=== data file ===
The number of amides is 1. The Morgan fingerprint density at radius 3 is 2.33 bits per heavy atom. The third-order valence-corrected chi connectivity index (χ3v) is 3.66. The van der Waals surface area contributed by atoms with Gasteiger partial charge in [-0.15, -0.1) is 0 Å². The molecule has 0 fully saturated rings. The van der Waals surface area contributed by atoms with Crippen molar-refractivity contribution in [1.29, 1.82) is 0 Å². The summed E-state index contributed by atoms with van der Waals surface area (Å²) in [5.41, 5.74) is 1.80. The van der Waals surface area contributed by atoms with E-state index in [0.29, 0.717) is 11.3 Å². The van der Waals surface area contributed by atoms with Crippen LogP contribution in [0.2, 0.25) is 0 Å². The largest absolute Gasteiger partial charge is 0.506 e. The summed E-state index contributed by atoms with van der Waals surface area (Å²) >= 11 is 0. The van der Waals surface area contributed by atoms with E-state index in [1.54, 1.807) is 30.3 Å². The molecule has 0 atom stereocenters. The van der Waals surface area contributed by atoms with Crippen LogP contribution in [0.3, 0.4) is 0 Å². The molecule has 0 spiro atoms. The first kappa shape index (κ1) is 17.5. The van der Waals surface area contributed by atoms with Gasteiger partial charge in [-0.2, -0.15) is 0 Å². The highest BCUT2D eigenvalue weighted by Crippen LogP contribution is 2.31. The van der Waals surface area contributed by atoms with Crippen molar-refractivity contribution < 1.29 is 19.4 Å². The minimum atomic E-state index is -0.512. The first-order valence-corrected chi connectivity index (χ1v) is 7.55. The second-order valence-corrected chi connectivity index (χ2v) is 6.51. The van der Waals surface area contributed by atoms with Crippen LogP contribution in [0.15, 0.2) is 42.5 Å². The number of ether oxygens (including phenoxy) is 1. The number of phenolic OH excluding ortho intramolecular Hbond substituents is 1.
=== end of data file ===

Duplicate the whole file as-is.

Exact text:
The number of amides is 1. The Morgan fingerprint density at radius 3 is 2.33 bits per heavy atom. The third-order valence-corrected chi connectivity index (χ3v) is 3.66. The van der Waals surface area contributed by atoms with Gasteiger partial charge in [-0.15, -0.1) is 0 Å². The molecule has 0 fully saturated rings. The van der Waals surface area contributed by atoms with Crippen molar-refractivity contribution in [1.29, 1.82) is 0 Å². The summed E-state index contributed by atoms with van der Waals surface area (Å²) in [5.41, 5.74) is 1.80. The van der Waals surface area contributed by atoms with E-state index in [0.29, 0.717) is 11.3 Å². The van der Waals surface area contributed by atoms with Crippen LogP contribution in [0.2, 0.25) is 0 Å². The largest absolute Gasteiger partial charge is 0.506 e. The summed E-state index contributed by atoms with van der Waals surface area (Å²) >= 11 is 0. The van der Waals surface area contributed by atoms with E-state index in [1.54, 1.807) is 30.3 Å². The molecule has 0 atom stereocenters. The van der Waals surface area contributed by atoms with Crippen LogP contribution in [0.3, 0.4) is 0 Å². The molecule has 0 spiro atoms. The first kappa shape index (κ1) is 17.5. The van der Waals surface area contributed by atoms with Gasteiger partial charge in [-0.2, -0.15) is 0 Å². The highest BCUT2D eigenvalue weighted by Crippen LogP contribution is 2.31. The van der Waals surface area contributed by atoms with Crippen molar-refractivity contribution < 1.29 is 19.4 Å². The minimum atomic E-state index is -0.512. The first-order valence-corrected chi connectivity index (χ1v) is 7.55. The second-order valence-corrected chi connectivity index (χ2v) is 6.51. The van der Waals surface area contributed by atoms with Crippen LogP contribution in [0.15, 0.2) is 42.5 Å². The number of ether oxygens (including phenoxy) is 1. The number of phenolic OH excluding ortho intramolecular Hbond substituents is 1.